The Academic Senate of the University of California just approved a new system wide Open Access Policy, which will ensure free access to scholarly articles authored by all UC faculty. This policy will require more than 8,000 faculty members to grant a license to the University of California for all future scholarly articles. The UC then publishes all papers online to eScholarship, its open access publishing system. Unless a member opts out. Faculty on three campuses (UCLA, UCI and UCSF) will begin depositing articles in eScholarship on November 1, 2013. The remaining campuses will follow on November 1, 2014.
A few Voices on the new UC Open Access Policy:
The (University of California open access) policy is major win for those who want to see academic research made public, rather than behind the pricy paywalls of big publishers.
Gregory Ferenstein, “University Of California Approves Major Open Access Policy To Make Research Free“
So don’t get me wrong. I’m happy the faculty senate at UC did something, and I think the eScholarship repository will likely become an important source of scholarly papers in many fields, and the use of CC licenses is great. And maybe the opt out will be eliminated as the policy is reviewed (I doubt it). But, because of the opt out, this is a largely symbolic gesture – a minor event in the history of open access, not the watershed event that some people are making it out to be.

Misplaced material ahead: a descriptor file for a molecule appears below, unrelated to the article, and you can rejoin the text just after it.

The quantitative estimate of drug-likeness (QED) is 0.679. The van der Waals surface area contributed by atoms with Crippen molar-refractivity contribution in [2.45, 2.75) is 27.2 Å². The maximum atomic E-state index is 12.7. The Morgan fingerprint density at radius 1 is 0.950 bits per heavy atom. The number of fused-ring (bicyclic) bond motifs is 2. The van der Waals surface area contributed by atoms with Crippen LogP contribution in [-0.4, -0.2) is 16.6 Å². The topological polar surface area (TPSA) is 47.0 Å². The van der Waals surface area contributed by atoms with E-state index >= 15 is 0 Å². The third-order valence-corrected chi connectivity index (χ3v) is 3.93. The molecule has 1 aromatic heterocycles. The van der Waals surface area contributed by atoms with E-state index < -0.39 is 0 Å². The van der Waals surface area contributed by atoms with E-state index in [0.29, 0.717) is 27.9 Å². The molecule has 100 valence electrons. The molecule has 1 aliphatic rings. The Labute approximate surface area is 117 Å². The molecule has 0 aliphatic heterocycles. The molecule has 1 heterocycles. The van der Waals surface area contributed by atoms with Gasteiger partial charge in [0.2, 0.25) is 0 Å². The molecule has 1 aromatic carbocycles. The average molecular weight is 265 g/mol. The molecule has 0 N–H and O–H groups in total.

However, in designing a flexible policy that non-coercively pushes faculty towards an open access society, the University of California is indicating its dedication toward figuring out just how this conundrum can be solved. Even if this isn’t the ultimate answer to paywall woes, which it probably won’t be, it does show that it’s not just activists like Swartz that have been searching for alternatives to traditional methods of accessing knowledge. Now, the world’s biggest public research university is on the side of open access.
But the (University of California) policy may be even better news for the public than it is for threadbare academics. Institutional repositories like eScholarship, intended to preserve the full academic output of a research university, nurture second-order Tupperwares of scholarship, like Wikipedia.
Robinson Meyer, “How Open-Access Scholarship Improves the Internet”
The policy will provide OA to a very large body of significant research. It will increase the momentum for other universities to adopt their own OA policies. And it will prove that even the largest and most complex universities can still adopt OA policies by faculty vote.
Faculty are also able to opt-out of the policy on a per-article basis, which may limit the effectiveness of the policy overall if opt-outs become commonplace.
Timothy Vollmer, “University of California adopts system-wide open access policy“